Despite multiple court rulings, police continue to arrest Jews for blowing Shofar in Jerusalem

Despite multiple court rulings, police continue to arrest Jews for blowing Shofar in Jerusalem

Israel365 News correspondent Joshua Wander and Temple Mount activist Emmanuel Brosh were detained by the Israeli police on Thursday for the “crime” of blowing shofar in Jerusalem. Brosh has been detained and arrested multiple times in recent weeks in a process he said has “destroyed his life.”

On Thursday morning, Wander and Brosh went to the Eastern Wall of the Temple Mount to pray and to blow the shofar. Their intention was to commemorate a similar act carried out by Rabbi Moshe Segal (1904-1985), a Lubavitcher Chassid who was active in the struggle to free the Holy Land from British rule. In 1930, Rabbi Segel was praying on Yom Kippur at the Kotel which was, at the time, a very small area under constant threat. The British Mandatory government prohibited placing a Torah ark, tables, or benches in the alley in front of the Kotel. Even a small stool could not be brought there. The British also instituted ordinances designed to humiliate the Jews at the holiest place of their faith. It was forbidden to pray out loud, lest one disturb the Arab residents. It was forbidden to read from the Torah (those praying at the Kotel had to go to one of the synagogues in the Jewish quarter to conduct the Torah reading). And it was forbidden to sound the shofar on Rosh Hashanah and Yom Kippur. The British placed policemen at the Kotel to enforce these rules. On Yom Kippur, the shofar is sounded at sundown. Rabbi Segel blew the shofar and was arrested by the British and thrown into prison. Word of his deed got to Rabbi Avraham Kook, the chief rabbi of the British Mandate, who continued his Yom Kippur fast, threatening to continue until Rabbi Segel was released. The High Commissioner resisted for several hours; but finally, out of respect for the chief rabbi, he had no choice but to set Rabbi Segel free.

Joshua Wander with his shofar on the Mount of Olives (Photo courtesy)

Brosh and Wander did not anticipate difficulties as there have been several recent court decisions instructing the police that blowing the shofar in Jerusalem is protected by Israeli law. But police officers showed up and detained them. They were interrogated and taken to court where the judge ruled that the law permitted blowing shofar anywhere they wanted. Brosh, an observant Jew, told Israel365 News that this period, normally devoted to intensive prayer and repentance, has been, for him, a period of constant police interrogations and court hearings.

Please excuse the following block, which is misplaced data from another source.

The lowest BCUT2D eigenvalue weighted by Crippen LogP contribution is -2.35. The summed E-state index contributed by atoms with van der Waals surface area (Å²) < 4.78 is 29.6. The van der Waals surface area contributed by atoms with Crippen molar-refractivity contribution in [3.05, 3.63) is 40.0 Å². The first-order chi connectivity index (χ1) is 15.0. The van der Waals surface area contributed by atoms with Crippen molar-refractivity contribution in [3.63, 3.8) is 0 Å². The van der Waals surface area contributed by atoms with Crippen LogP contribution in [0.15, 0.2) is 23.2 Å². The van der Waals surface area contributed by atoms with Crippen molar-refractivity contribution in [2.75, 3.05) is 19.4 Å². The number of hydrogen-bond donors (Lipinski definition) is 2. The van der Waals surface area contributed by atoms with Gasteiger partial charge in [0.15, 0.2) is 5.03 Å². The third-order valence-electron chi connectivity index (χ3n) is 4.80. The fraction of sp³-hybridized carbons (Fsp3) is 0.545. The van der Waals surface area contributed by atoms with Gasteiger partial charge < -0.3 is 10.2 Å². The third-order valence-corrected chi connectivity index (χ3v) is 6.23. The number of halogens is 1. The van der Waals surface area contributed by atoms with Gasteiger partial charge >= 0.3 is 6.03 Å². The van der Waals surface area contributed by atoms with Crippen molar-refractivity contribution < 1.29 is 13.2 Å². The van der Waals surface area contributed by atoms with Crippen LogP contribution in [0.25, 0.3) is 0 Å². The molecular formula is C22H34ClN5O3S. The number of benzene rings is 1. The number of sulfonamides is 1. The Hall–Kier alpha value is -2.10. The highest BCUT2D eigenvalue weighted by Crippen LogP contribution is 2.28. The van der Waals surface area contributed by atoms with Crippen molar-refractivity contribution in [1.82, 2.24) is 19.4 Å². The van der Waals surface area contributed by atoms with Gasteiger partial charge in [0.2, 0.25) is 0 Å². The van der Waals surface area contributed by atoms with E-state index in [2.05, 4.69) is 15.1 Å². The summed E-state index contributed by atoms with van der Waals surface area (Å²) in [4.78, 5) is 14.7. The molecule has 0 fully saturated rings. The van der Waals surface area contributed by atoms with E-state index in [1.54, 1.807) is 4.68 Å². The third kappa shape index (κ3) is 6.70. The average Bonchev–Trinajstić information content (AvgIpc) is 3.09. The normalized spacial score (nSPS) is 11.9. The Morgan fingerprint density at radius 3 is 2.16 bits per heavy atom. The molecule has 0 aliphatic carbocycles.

“It’s destroyed my life,” Brosh said. The police requested that Brosh be banned from the Old City of Jerusalem until the end of the Sukkoth holiday but the judge refused.

This began three weeks ago when Rabbi Yehudah Glick arrived at the location to blow shofar. The police arrested him but the courts ordered hi to be released. The next day, he returned but despite the court’s decision, he was arrested again, along with Brosh. This cycle occurred several more times and on one occasion, Knesset Members Simcha Rothman, and Michal Waldiger arrived at the Eastern Wall of the Temple Mount to blow the shofar. They were not arrested due to their parliamentary immunity but the police continued to detain Brosh and any other Jews who came to blow the shofar.

Last week,  the Jerusalem Magistrate’s Court rejected for the fourth time police efforts to ban Brosh from the site. As a rebuke to the police, the judge also ordered the department to pay NIS 2,000 in legal costs for Brosh.

Israeli law mandates equality and freedom of religion, including on the Temple Mount. Though the Israeli police are required by law to protect Jewish rights to pray at their holiest site, the law allows the police to restrict this right for security considerations. Palestinians have carried out violent riots at the site in order to prevent religious equality. The police have capitulated to this violence.

The location is adjacent to the Temple Mount but significantly lower. It is currently an Arab cemetery but until recently, it was a site designated for Jewish prayer. In 2011, it was discovered the Arabs had begun burying their dead adjacent to the Eastern Wall of the Temple Mount, in between centuries-old Jewish graves and the Temple Mount. Not only was this illegal and destructive to the archaeology of the site, but it was also, in effect, jumping to the front of the resurrection queue.

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